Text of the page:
Even though OPEC has stuck to its pledge to cut production, United States output has risen by more than 10 per cent since mid-2016 to 9.3 million barrels per day in 2017 and a forecast all-time annual high of nearly 10 million barrels in 2018, boosted by the shale sector and near the output of Russian Federation and Saudi Arabia.
State-owned Saudi Aramco will reportedly reduce oil supplies to Asian customers by about seven million barrels in June, as part of the Organization of the Petroleum Exporting Countries' agreement to reduce production.
OPEC is curbing its output by about 1.2 million barrels per day (bpd) from January 1 for six months, the first reduction in eight years, to clear excess supply. Aramco had previously been maintaining supplies to its important Asian customers.
Brent was 69 cents higher, or 1.4 percent, at $50.91 a barrel by 12:07 p.m. EDT (1607 GMT) after hitting a high of $51.16.
By 11:12 a.m., USA crude futures CLc1 were up $1.30, or 2.8 percent, at $47.18 a barrel, and Brent crude LCOc1 rose 2.5 percent, or $1.25, to $49.98 a barrel.
Prices have been under pressure from rising USA output and concerns that Opec and supportive nations such as Russian Federation could extend production cuts agreed past year.
Production rose, however, and gasoline demand over the last four weeks was 2.5 percent lower than at the same time period a year ago. "For 2017, total U.S. liquids production is forecast to increase by 0.82 mb/d with crude oil contributing 0.6 mb/d", OPEC said.
Stocks at the Cushing, Okla., delivery hub for US crude futures fell 438,000 bbl, EIA said.
Saudi Arabia's Energy Minister Khalid Al-Falih said he was "confident the agreement will be extended into the second half of the year and possibly beyond", in comments at a conference in Kuala Lumpur.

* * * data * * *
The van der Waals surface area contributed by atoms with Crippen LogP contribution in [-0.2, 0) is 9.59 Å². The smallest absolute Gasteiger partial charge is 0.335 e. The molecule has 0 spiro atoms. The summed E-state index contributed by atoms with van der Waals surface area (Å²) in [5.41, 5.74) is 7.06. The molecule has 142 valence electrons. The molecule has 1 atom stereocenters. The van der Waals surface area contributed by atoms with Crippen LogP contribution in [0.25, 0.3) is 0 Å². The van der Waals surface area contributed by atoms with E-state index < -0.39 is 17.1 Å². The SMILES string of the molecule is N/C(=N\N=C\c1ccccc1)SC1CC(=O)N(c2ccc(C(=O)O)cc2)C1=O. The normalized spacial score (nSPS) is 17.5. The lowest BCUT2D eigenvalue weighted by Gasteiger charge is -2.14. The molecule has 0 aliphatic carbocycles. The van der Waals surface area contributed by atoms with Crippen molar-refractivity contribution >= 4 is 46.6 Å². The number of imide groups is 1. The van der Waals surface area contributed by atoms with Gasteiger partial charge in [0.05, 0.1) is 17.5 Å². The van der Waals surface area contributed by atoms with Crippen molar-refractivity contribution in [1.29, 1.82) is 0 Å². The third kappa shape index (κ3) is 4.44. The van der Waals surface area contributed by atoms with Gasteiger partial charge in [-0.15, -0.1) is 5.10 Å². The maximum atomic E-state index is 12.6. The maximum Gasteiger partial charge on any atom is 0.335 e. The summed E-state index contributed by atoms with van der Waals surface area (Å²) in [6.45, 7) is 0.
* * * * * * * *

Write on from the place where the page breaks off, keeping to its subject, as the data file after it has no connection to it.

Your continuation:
The Organisation of Petroleum Exporting Countries (OPEC) has called on U.S. shale oil drillers to cut output for the prosperity of global economy.
Gasoline and distillate stocks also fell, supporting a market that has sold off in recent weeks due to persistently high USA inventories.
Venetis did not outline what "brisk" demand should consist of, but presumably it's more than what the U.S. Energy Information Administration on Tuesday forecast: it raised its 2017 world oil demand growth forecast by 70,000 barrels per day (bpd) to 1.56 million bpd. Offshore oil platforms are seen at the Bouri Oil Field off the coast of Libya August 3, 2015.
Crude prices surged back above $47 to settle higher, as investors' jitters concerning rising levels of US oil output eased, after the EIA revealed a bullish inventories report.
While US oil inventories fell, the country's crude oil production continued to rise, jumping above 9.3 million bpd last week, in what is now a more than 10 per cent increase since its mid-2016 trough.
Stockpiles of gasoline, one of the products that crude is refined into unexpectedly fell by 150,000 barrels, against expectations for a build of 65,400 barrels.
"We see prices between $45-50 per barrel as fundamentally justified".